When I first became “serious” about setting up a train layout, my "benchwork" consisted of an old ping-pong table that I found sitting in the attic that wasn’t being used any more. I’ve heard this same story many times from other model railroaders. Thank goodness for ping-pong tables! I don’t know what would have become of the hobby industry, especially model railroading, without them!
At any rate, it was a start. After I planted an oval track and then a figure eight track within it on the ping-pong table, I started expanding, building the benchwork as I went along with no real planning. I used whatever wood scraps I had around to make connecting tables attached to shelves and then attached to more makeshift tables. The connecting tables were different sizes and basically consisted of 3 or 4 legs and a sheet of plywood or particle board or whatever I could find.
I ended up with a rather large HO empire taking up the entire attic. I guess the benchwork held up okay although it didn’t look very pretty.
Eventually this all had to come down so we could make a new, finished “train room” using part of the attic. When the new “train room” was finished, my family decided they wanted to put a pool table in it. That’s what we used it for - for several years - while I was relegated to using other smaller areas of the house to build layouts. After a while, the pool table didn’t get used any more, so again I petitioned for use of the “train room” for actual trains, which was ultimately approved.
I covered the top of the pool table with a 4’x8’ sheet of extruded foam to protect it and put a sheet of plywood the same size over the top. I wanted to protect it well so that if we ever moved, the pool table would still be in good shape and could potentially either be moved or sold with the house.
I then purchased several modular wooden kits from Woodland Scenics including 3 corner modules and 5 straight modules. I had already been planning my new layout for months, so I knew exactly how many kits I needed and where they would be placed.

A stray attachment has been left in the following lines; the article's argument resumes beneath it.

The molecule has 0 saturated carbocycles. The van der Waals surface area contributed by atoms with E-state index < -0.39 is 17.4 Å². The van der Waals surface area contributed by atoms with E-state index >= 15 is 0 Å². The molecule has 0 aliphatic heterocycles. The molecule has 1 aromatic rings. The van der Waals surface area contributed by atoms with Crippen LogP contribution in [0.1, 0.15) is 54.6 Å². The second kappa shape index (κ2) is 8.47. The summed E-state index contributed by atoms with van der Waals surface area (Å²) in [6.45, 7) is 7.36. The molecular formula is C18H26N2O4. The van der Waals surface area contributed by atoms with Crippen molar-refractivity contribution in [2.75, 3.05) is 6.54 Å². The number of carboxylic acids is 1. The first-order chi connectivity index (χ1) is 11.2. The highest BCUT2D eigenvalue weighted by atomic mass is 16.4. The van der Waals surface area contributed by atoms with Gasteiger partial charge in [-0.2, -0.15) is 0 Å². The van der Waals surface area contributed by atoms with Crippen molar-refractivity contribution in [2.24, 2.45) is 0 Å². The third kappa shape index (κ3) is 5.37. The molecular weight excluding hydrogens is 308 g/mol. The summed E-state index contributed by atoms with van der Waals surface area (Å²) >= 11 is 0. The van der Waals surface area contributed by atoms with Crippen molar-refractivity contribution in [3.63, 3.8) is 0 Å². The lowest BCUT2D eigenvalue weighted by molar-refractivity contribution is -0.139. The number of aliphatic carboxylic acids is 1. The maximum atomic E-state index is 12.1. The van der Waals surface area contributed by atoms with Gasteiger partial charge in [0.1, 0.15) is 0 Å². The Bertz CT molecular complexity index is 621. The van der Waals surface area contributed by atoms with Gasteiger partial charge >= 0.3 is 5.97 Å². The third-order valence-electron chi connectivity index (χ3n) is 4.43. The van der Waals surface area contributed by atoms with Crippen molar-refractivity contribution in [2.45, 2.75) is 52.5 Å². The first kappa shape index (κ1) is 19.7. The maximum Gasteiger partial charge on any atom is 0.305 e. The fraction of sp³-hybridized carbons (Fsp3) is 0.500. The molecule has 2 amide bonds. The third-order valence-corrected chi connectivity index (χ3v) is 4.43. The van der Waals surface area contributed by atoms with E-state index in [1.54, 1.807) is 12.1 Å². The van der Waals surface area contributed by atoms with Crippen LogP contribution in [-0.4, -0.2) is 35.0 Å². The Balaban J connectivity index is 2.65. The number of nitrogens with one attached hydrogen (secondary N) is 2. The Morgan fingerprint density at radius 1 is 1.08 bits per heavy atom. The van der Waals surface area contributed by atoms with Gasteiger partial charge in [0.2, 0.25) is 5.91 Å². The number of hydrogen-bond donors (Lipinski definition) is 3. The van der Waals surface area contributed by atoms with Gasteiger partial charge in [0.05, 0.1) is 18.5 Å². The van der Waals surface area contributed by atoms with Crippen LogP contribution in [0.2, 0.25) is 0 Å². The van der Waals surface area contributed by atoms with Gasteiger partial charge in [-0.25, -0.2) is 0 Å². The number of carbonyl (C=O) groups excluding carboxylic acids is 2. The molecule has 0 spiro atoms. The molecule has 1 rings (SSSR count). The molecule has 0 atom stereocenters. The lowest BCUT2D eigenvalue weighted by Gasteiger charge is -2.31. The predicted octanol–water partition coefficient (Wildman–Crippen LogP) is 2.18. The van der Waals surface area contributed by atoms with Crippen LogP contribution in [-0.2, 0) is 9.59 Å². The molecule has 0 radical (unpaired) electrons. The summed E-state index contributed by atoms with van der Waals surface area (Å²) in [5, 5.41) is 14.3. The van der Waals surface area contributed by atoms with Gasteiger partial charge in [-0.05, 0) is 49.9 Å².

After each section was put together, leveled and bolted to each other, I placed a cut piece of plywood over each section so that there would be a 2 inch overhang in the front of each section.
I placed sheets of extruded foam – measured and cut to fit – on top of each section. I tried to keep the plywood sheets and extruded foam sheets cut to fit each section separately, so that if I ever have to move, the sections could be more easily separated.
The benchwork with the plywood and several sheets of extruded foam on top brought the level of the layout surface up to about 36”, which I think is a good height for me. I know many model railroaders like to bring the layout surface up to about 40” or higher in order to bring it up to eye level, which is best for viewing. I personally thought that was too high for me. I didn’t want the discomfort of having to work over a high layout surface with my arms up at eye level for long periods of time. The bird’s eye view is okay for me while I’m standing. If I want an eye level view, I can just sit on one of 3 chairs that I keep in the room. I’d rather be sitting when I work on the layout anyway.
When the framework was completed, and after the subroadbed was added (plywood and foam sheets), I purchased several sheets of paneling to use for the front of the benchwork. I measured and cut these so they would fit under the overhang and so that I could put them on grooved sliders fastened to the floor. This way, I can have sliding doors over the front of the layout and use the inside for storage.
There are several ways to do benchwork as described on the Model Railroad Benchwork page. The above is the method that worked well for me. If you know a lot about carpentry, you will most likely not require a purchased kit to make your benchwork. Basically, you should use whatever works the best for you that gets you up and running so you can start having fun with building and operating your layout - keeping in mind the following ideas:
~ Your benchwork needs to be designed around your basic layout plan.
~ Make it so that it compliments rather than detracts from the artistry of your layout. Shoddy construction and having a lot of stored items visible under the layout don’t really look that great. You want your visitors eyes to be focused on the trains and the layout, not all the junk you have stored underneath.
~ It needs to be sturdy enough to last for many years. If there are areas of the layout that can only be accessed by standing on the layout surface, make sure it’s sturdy enough for that, or better yet, create an access hatch in the middle of the layout so that you can duck under and come up inside the access area when you need to work on those areas far away from the aisle.
~ Speaking of aisles, make sure they’re wide enough for 2 people to comfortably pass each other.
~ Keep in mind that someday, it may have to be moved.
From "BR&S Benchwork" to "Blue Ridge & Southern"